Many Americans are reacting to Donald Trump’s Muslim-ban proposal with embarrassed shame. Some say he’s a national-security threat: for example, Hillary Clinton fears Trump projects a “dangerous” impression of America to the world. Such fearful assessments are misguided. Instead, we should be proud — not of what Trump said, but rather of the unique way in which Americans have responded to his free speech.
First, however, consider the global reaction to Trump’s comments. International liberal elites such, as former IAEA chief, Mohamed ElBaradei, indict Trump for criminal speech. And across Europe the fury has been predictably overwhelming. Take the reactions from America’s closest ally, Great Britain. Harry Potter creator J. K. Rowling described Trump as worse than her murderous creation, Voldemort. Prime Minister David Cameron called Trump “divisive, unhelpful and quite simply wrong.” Not to be outdone, Jeremy Corbyn of the opposition Labour party tweeted that Trump’s comments were an “attack on democratic values & affront to common humanity.” The British media have been hyperventilating over whether Trump’s speech might warrant arrest under the U.K.’s racial-hatred laws. Finally, a petition — now signed by more than 370,000 residents — is calling on Cameron’s government to ban Trump from Britain. With more than 100,000 signatures collected, Parliament must now consider a ban on Trump.
Americans should pay close attention to this global clamor. We’re once again reminded of the unique quality of American free speech and our constitutional trust in individual freedom as the ultimate prerequisite of a flourishing democratic society.
Consider the contrast: Where Trump’s global critics have criticized his right to speak, his domestic critics have focused on criticizing what he’s actually said. America’s tradition of free speech isn’t just morally exceptional for reasons of individual freedom. Our tradition is critical to advancing productive dialogue on controversial social issues. What happens when advocates of political correctness and chilled speech reign supreme? Today in Europe, where necessary debates are unwelcome and even illegal, deep social tensions are metastasizing. Just a few examples: France’s profoundly anti-immigrant National Front party, which just came first in the latest regional elections; or the anti-Muslim Pegida movement in Germany; or the upsurge in support for the Netherlands PVV nativist movement; or the Golden Dawn neo-Nazi movement in Greece; or the U.K.’s English Defense League hooligans. Some might say that these are simply European extensions of Trumpism, but they are far more problematic than Trump.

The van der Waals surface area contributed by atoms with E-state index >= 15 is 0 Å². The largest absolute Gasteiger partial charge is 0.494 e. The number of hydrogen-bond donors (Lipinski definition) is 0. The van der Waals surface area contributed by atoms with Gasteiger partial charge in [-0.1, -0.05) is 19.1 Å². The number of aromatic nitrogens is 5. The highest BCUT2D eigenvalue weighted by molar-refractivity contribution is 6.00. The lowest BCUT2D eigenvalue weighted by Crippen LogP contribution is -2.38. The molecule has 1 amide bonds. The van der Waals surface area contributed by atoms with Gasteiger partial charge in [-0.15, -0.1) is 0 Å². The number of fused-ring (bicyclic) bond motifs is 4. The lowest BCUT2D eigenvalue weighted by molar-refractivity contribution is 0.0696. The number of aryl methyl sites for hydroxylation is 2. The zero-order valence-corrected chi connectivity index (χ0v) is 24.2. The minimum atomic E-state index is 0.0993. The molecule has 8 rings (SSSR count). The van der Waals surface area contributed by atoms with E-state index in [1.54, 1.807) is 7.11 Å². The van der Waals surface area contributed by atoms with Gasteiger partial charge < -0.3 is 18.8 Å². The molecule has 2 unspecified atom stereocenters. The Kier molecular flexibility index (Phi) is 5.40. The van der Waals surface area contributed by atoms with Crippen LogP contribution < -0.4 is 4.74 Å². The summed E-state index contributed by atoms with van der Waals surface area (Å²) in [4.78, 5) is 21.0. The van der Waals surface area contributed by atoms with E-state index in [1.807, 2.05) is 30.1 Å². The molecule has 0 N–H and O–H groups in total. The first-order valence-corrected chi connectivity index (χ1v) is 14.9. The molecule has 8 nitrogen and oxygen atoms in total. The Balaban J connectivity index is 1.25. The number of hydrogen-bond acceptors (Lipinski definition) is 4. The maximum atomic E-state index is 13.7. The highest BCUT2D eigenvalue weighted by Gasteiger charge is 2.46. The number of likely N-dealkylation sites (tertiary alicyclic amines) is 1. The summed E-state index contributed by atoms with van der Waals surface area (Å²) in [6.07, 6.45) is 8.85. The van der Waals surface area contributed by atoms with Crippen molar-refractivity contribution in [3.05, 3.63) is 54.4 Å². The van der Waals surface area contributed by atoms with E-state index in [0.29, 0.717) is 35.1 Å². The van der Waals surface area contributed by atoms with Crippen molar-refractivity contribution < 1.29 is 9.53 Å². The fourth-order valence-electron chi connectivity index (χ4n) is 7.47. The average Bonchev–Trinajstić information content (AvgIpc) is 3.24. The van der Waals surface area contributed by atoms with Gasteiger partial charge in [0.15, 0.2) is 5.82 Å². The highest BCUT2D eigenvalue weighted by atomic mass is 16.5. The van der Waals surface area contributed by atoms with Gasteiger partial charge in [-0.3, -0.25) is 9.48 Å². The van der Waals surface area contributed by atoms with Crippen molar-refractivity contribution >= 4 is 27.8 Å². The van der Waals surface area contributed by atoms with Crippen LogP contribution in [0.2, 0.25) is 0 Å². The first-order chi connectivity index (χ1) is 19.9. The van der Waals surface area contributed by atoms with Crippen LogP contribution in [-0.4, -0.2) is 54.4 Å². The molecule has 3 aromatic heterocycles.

#share#Trump may be leading in primary polling, but he is still only a candidate — one populist voice in an ongoing debate. He hasn’t won anything yet. The aforementioned European groups exercise political power already, in some cases through parliamentary seats, in other cases through their ability to direct mob violence against innocent civilians (and, in the case of Greece’s Golden Dawn, through both).
Be under no illusions: These extremist political groups are forging their success by giving voice to voiceless Europeans. In the United States, we trust social dialogue to draw out public concerns and then balance those concerns with the cooling influence of vigorous democratic debate. In Europe, extremist leaders galvanize widespread anger into unified political movements. Unwilling to trust their citizens to hear a clown and recognize his or her clownery for what it is, European governments have turned the clowns into ringleaders. And to be sure, there’s a lesson here for those American conservatives who believe Trump should be expelled from the GOP race: The best way to defeat Trump is to debate Trump, and challenge his absurdities. Attempting to shut him down will only make him more powerful and his supporters more extreme.
#related#Americans should be proud of our exceptional confidence in freedom of speech. And we should be unafraid of where that freedom leads. After all, adorned in his Fox-fur cap and armed with his unrestrained rhetoric, Trump is exploring the frontiers of American opinion. Many similar characters have come before him, and many will follow him. But our history and our values remind us that no one man or woman is the master of American politics. And those who attempt to shame us should remember that America’s democratic will has always ultimately been the mortal enemy of extremism, rather than its ally.
Trump is a clown, but not a clown to fear.